What You Need To Know About Online Sessions

In mid-march, the group practice that I am part of made the decision to transition from traditional face to face counseling sessions to online only sessions. The state of Mississippi had only a few cases of COVID-19 but the licensing board for counselors made the decision to loosen restrictions. Prior to the pandemic counselors needed specialized training and certification to offer tele-mentalhealth but now any licensed professional counselor can offer online sessions.

Initially, I was unsure about doing sessions over video. I enjoy the energy exchange that comes with face-to-face therapy. Would clients actually benefit from talking to me over secure video the same way they would in my office? I was not convinced that the quality of sessions could be the same.




online therapy session



online video counseling

Why Clients Like Online Sessions

  • Ease of access – clients can have a counseling session from home, work, wherever they are. They do not have to worry about child care, taking time off work, or transportation.
  • Comfort – clients feel more comfortable at home than they do in an unfamiliar office. They also do not have to worry about someone they know seeing that they are going to therapy.
  • Those with disabilities do not need to worry about finding an office that is accessible.
  • Caregivers of the elderly, ailing partners or parents, or immuno-compromised individuals who are ill themselves do not have to leave home. 


Online Therapy Has Been Successful For Nearly 20 Years

When the decision was made to continue online only sessions through the end of April, I decided that it was time to do some research. I was surprised by what I found! While it seems new, telemental health has actually been around for a while! The VA has been using mental health services through telehealth for veterans for almost 20 years. In some cases, online mental health services for depression and anxiety actually had better outcomes for clients than face to face services did!

There are many considerations a mental health professional needs to address prior to beginning online sessions.

  1. Does your professional liability insurance cover online sessions? Not all policies are created equal so it’s worth double-checking that you are covered.
  2. What secure video platform will you be using? As Zoom video has become popular for online classes “zoom bombing” has also become popular. Zoom Bombing is when unauthorized users join a zoom session and disrupt it in some way. My practice uses SecureVideo but there are many other HIPAA complaint secure video platforms. Make sure that whatever service you choose is HIPAA complaint. You may need a business service agreement with the video provider.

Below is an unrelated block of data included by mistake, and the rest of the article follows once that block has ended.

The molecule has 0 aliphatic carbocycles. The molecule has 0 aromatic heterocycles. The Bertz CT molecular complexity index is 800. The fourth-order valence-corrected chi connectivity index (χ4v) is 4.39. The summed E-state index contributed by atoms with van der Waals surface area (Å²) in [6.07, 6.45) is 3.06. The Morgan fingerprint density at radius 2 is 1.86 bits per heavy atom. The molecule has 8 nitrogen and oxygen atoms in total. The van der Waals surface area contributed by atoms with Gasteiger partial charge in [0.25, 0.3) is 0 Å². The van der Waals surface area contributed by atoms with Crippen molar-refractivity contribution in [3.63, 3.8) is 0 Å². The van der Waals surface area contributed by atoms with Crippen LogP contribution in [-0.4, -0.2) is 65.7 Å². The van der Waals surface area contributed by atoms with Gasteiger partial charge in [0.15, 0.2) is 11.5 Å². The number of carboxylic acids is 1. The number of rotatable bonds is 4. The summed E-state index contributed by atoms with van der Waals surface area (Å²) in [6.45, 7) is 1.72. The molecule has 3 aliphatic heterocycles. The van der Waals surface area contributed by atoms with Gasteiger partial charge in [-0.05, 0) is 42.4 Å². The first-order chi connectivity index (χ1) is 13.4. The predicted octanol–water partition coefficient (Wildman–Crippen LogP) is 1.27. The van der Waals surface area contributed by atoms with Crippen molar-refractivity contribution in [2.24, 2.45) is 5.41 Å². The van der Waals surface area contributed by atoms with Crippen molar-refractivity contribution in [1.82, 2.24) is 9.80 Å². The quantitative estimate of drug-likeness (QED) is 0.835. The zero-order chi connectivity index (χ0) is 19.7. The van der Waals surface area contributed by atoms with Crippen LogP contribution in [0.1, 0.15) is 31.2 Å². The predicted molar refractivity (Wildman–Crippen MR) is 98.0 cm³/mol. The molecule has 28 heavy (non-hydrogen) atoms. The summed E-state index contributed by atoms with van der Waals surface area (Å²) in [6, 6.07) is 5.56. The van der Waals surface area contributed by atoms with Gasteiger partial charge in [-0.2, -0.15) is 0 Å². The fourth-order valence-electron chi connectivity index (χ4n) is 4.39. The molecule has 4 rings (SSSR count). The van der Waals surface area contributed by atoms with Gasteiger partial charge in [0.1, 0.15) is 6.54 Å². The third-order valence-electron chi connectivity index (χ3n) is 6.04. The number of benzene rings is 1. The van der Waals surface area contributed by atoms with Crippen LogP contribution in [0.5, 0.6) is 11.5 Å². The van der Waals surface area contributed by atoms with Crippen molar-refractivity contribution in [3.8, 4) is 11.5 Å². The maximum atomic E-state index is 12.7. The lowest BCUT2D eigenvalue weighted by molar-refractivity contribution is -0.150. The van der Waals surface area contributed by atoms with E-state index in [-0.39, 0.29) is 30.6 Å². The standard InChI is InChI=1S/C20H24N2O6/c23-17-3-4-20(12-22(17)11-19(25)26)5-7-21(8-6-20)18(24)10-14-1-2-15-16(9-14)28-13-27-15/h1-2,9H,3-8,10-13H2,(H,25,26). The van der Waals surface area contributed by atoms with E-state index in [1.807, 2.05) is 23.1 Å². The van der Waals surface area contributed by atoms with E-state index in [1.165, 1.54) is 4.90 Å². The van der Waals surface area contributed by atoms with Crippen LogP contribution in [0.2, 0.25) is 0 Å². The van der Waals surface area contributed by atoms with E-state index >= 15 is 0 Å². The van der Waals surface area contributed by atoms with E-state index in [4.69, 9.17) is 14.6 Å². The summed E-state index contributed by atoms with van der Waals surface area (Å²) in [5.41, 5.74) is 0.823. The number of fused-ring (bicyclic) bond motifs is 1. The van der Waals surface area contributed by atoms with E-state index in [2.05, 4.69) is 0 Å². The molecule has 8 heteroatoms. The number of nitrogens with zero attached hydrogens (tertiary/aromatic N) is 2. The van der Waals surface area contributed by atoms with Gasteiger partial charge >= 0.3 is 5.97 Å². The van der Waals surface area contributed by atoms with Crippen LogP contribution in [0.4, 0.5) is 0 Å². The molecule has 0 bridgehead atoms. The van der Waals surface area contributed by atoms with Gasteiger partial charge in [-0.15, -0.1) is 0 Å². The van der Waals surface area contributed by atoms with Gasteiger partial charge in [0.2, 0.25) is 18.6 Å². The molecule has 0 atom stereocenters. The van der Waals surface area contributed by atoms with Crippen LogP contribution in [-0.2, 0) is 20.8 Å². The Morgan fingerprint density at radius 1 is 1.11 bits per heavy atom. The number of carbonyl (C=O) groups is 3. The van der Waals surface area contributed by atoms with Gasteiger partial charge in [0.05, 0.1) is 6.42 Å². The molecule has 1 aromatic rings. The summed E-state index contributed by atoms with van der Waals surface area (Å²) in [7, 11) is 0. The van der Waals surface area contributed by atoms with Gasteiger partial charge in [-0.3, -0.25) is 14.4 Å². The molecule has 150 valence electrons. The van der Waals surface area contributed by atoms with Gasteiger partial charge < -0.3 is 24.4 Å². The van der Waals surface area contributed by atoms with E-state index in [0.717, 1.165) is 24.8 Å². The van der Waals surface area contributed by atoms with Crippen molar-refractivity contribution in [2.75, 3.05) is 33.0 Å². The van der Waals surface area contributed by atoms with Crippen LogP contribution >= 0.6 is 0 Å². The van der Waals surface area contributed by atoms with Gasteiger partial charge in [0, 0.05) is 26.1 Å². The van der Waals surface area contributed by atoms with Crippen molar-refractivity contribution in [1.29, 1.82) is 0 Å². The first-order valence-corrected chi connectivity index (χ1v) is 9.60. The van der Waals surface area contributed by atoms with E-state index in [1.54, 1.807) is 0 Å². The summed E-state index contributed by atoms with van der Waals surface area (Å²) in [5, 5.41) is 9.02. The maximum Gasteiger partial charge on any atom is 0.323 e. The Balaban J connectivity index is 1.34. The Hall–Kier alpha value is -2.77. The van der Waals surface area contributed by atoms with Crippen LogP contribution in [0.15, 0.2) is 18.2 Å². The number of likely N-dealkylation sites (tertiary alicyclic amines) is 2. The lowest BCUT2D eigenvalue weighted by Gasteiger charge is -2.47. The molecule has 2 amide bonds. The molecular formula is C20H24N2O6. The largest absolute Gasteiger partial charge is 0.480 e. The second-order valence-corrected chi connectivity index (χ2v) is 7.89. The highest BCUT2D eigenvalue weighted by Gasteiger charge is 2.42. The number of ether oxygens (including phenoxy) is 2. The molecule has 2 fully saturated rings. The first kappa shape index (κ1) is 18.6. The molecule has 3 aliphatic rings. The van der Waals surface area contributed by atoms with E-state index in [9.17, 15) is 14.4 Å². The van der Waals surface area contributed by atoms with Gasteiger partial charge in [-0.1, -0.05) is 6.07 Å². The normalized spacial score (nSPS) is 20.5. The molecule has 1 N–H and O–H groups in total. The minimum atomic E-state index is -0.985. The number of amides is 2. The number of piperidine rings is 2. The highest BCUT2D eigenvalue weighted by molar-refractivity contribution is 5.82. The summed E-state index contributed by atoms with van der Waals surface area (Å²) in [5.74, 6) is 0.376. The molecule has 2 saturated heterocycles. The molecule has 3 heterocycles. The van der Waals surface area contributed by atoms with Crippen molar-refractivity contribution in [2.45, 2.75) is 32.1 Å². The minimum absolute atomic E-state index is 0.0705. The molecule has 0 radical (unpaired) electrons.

While restrictions have been loosened to allow for use of non-secure platforms like FaceTime and Skype it is always advisable to err on the side of caution.


     3. Do you have a  video consent release for clients to sign? Just like with in-person counseling sessions informed consent is a step that should not be skipped. The link above is an example of an informed consent for online counseling release.

     4. Are you familiar with best practices for online therapy? Even though my particular license requires no additional tele-mentalhealth certification I took an online training course to familiarize myself with best practices. As I often tell clients “some things you don’t know that you don’t know!”

find online therapy

Important Things to Cover With Clients

At a minimum you need to cover the following:

  • Where the client will be during sessions. At the beginning of each session verify that they are in the specified location. In case of emergency it is essential that you know where to dispatch emergency services. This can include not only a client with suicidal ideation but something like a medical emergency. Be sure to have the physical address.
  • Who is their emergency contact? Get a name and phone number at the bare minimum.
  • Whether they will be using a phone or computer for sessions.
  • What type of internet connection they will be using. Are they using home wifi or their phone’s 3G/4G?
  • How will you handle technical problems? Is it up to them to reconnect with you or will you be reaching out to them via phone?
  • Will you charge a cancellation fee if they cancel last minute or “no show” for an online appointment?
  • Are you seeing all the same populations as you do face to face? Will you still see children, families, couples or will it be limited to individual adults?

“Online therapy isn’t simply doing psychotherapy online. It’s a different medium, requiring a new set of skills that a professional must learn and master before seeing clients online.” – Dr. John M. Grohol

video therapy session

While I was hesitant initially, I have found that in practice online video sessions are a great way to connect with clients during this time. Many of us are self-quarantining and states are issuing stay-at-home and shelter-in-place orders in an attempt to stop the spread of COVID-19. I plan to continue offering online sessions even after face-to-face sessions can resume. Before educating myself, I had no idea how much research has been done on online therapy! I had no idea how effective it has proven to be.

I hope this has opened your mind to online therapy and given you a good start in transforming your therapy and counseling practice during this unusual time.

Additional Resources

GoodTherapy: What Mental Health Professionals Should Know About Online Therapy Today

Private Practice Start-Up: Podcast Episode 178 Preparing Your Practice and Website for Telehealth

Stacey Aldridge LCSW

Stacey Aldridge, LCSW

Stacey is a therapist in private practice in the Jackson, MS area.  To learn more about therapy with Stacey, please visit her website.

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